I woke to the sound of Sid barking (for absolutely no reason at all), came down and let him out. He went up the garden, had a piddle, came back in and had another piddle… and then was utterly indignant not to be allowed anywhere near a carpet.
I watched the last episode of “Superstore” as I scoffed toast (I need to find something else to keep me occupied in the mornings now) then peered into the internet. Getting on for two hundred people had reacted favourably to the photo of Fudge’s monument that I posted on-line yesterday. Mind you I say “monument” – it sounds a bit pretentious, doesn’t it? I need another word for grave that sounds happy and not depressing.
In contrast to the recent trend of “dull” there was quite a bit of odd stuff on the Internet this morning. There was an hour long video posted from a psychic medium on the Facebook “Upstairs Downstairs” group and some rather dubious posts on the Facebook “Tomorrow People” group. The stuff on the “Tomorrow People” group often amazes me. Some bloke is constantly posting photos of the stars of a children’s TV show from forty years ago in various stages of undress, other people then make utterly inappropriate comments, and then the chap who originally posted the photos starts acting surprised because the Facebook Feds have threatened to close down his account yet again.
The nice people at LinkedIn wondered if I might like to chum up with someone claiming to be a “Commercial Archaeologist/ Historian and Musician”. I’m tempted to do so; if only to find out what a “Commercial Archaeologist/ Historian and Musician” actually does. I wouldn’t have thought that composing ballads about the dead Roman that you’ve just dug up would have had many commercial applications, but what do I know?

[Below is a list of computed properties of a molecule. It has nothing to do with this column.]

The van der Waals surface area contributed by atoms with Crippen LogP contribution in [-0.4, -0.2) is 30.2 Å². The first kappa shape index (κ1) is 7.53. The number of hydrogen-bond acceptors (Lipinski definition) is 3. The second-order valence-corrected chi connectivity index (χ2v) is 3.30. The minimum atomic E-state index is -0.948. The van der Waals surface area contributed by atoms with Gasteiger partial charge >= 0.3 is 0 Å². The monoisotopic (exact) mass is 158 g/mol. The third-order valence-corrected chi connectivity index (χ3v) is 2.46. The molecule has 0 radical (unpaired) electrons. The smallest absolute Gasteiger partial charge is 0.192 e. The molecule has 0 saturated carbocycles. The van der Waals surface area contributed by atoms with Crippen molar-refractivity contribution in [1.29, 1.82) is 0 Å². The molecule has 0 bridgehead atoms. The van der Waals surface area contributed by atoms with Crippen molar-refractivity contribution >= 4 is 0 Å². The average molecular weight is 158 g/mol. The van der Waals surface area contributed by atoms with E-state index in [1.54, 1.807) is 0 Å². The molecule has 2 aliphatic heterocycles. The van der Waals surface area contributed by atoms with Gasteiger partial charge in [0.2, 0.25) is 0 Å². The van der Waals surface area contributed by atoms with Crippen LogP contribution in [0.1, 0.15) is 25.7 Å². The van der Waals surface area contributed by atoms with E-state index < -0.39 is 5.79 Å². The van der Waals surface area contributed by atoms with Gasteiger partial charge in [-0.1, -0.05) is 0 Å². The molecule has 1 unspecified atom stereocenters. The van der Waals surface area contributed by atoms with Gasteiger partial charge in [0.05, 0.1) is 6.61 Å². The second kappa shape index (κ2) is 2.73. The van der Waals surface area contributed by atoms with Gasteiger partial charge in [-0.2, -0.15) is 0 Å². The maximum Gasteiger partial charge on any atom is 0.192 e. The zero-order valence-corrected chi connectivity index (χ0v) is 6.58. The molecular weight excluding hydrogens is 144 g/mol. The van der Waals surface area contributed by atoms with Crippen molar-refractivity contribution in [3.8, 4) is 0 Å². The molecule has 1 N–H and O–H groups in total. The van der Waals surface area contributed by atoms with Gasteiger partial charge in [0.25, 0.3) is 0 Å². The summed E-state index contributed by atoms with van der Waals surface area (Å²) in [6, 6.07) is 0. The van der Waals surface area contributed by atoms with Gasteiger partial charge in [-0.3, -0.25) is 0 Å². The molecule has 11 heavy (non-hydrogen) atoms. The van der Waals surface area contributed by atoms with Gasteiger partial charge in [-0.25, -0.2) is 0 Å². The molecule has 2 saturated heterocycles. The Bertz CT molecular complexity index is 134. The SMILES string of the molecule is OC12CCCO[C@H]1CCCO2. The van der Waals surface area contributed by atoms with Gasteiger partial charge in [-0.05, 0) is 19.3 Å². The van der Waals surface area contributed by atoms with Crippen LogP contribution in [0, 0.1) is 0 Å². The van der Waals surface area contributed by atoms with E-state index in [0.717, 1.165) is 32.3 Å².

We got ourselves organised and set off for the church at Old Romney where we met up with Karl, Tracey and Charlotte and set off on a little walk across the Romney Marsh. We met up there once before; on 11 January 2020 when I wrote of one of the locals “As we got ourselves ready for the off we were very conscious of being watched by one of the locals. He was fascinated with us and was openly watching our every move. I had no idea that the sight of me putting on a pair of wellies could be so captivating”. That same fellow was again watching us as we arrived and got ready. His life must *really* be dull.
We set off on what promised to be a good walk. When we walked it last time (on 11 January 2020) it was rather cold, but today was rather warm as we started off. Being on the Romney Marsh the terrain was flat, and we made good time. As we walked we found a load of large ceramic pipes on which we sat and had dinner. As we scoffed so the skies darkened, the temperature dropped and the hail started. Fortunately the hail didn’t last long. Unfortunately it gave way to torrential rain.
But we didn’t get *that* wet really. I didn’t have to wring out my pants when we got home, and that is always a result. In retrospect I did get wetter on the last time I walked round the Romney Marsh, but that was because on that occasion there was a geocache under a bridge over a river and in my searching I fell in.
As always our route was laid out for us by a series of geocaches, and geocache-wise it was a good series. Some were trickier to find than others, but none really gave us that much trouble, which is always for the best when hunting the things out. Mind you we did break the rules a little. The official rules of geocaching say we have to sign the scrap of paper inside to show we were there. We signed the paper logs until the rain got heavy at which point we took photos to prove we’d been there (so as not to get the paper wet). After five photo logs the phone whinged that water had been detected in the works, so we just logged “Found It” and hoped for the best. Some cache owners are flexible on the point; some aren’t. There are those who understand that what we did was the sensible thing to do. There are others who really would want us to open up the geocaches in the torrential rain, sign the paper, and as well as logging “Found It” have us log “Needs Maintenance” as the thing would be wringing wet.
We came home to find there had been no rain in Ashford, and the mats we’d left out on the washing lines were nearly dry. Ho hum…
I took a few minutes to log the caches we’d found on geocaching dot com, and realised that I’d earned a couple of e-souvenirs on today’s walk. You can see them (and photos from today’s walk) by clicking here.